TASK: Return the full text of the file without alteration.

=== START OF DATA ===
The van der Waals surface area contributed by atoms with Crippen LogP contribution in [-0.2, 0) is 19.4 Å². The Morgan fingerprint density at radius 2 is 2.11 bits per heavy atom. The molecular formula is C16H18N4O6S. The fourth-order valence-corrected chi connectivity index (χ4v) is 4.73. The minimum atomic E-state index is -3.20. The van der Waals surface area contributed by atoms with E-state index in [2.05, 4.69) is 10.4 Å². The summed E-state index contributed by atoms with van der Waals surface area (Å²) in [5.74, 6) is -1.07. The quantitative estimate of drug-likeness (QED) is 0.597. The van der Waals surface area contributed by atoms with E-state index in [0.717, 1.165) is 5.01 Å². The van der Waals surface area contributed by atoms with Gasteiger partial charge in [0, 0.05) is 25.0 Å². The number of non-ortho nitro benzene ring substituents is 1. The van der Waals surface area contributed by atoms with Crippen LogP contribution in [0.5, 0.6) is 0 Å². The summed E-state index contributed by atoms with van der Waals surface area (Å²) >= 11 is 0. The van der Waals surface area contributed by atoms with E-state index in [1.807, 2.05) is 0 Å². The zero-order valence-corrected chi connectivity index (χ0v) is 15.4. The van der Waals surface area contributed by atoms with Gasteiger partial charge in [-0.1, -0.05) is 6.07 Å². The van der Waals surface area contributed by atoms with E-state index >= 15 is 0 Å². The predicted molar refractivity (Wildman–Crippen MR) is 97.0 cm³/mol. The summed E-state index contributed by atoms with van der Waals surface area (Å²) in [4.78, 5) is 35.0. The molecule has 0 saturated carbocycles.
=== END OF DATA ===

The van der Waals surface area contributed by atoms with Crippen LogP contribution in [-0.2, 0) is 19.4 Å². The Morgan fingerprint density at radius 2 is 2.11 bits per heavy atom. The molecular formula is C16H18N4O6S. The fourth-order valence-corrected chi connectivity index (χ4v) is 4.73. The minimum atomic E-state index is -3.20. The van der Waals surface area contributed by atoms with E-state index in [2.05, 4.69) is 10.4 Å². The summed E-state index contributed by atoms with van der Waals surface area (Å²) in [5.74, 6) is -1.07. The quantitative estimate of drug-likeness (QED) is 0.597. The van der Waals surface area contributed by atoms with E-state index in [0.717, 1.165) is 5.01 Å². The van der Waals surface area contributed by atoms with Gasteiger partial charge in [0, 0.05) is 25.0 Å². The number of non-ortho nitro benzene ring substituents is 1. The van der Waals surface area contributed by atoms with Crippen LogP contribution in [0.5, 0.6) is 0 Å². The summed E-state index contributed by atoms with van der Waals surface area (Å²) >= 11 is 0. The van der Waals surface area contributed by atoms with E-state index in [1.807, 2.05) is 0 Å². The zero-order valence-corrected chi connectivity index (χ0v) is 15.4. The van der Waals surface area contributed by atoms with Gasteiger partial charge in [-0.1, -0.05) is 6.07 Å². The van der Waals surface area contributed by atoms with E-state index >= 15 is 0 Å². The predicted molar refractivity (Wildman–Crippen MR) is 97.0 cm³/mol. The summed E-state index contributed by atoms with van der Waals surface area (Å²) in [4.78, 5) is 35.0. The molecule has 0 saturated carbocycles.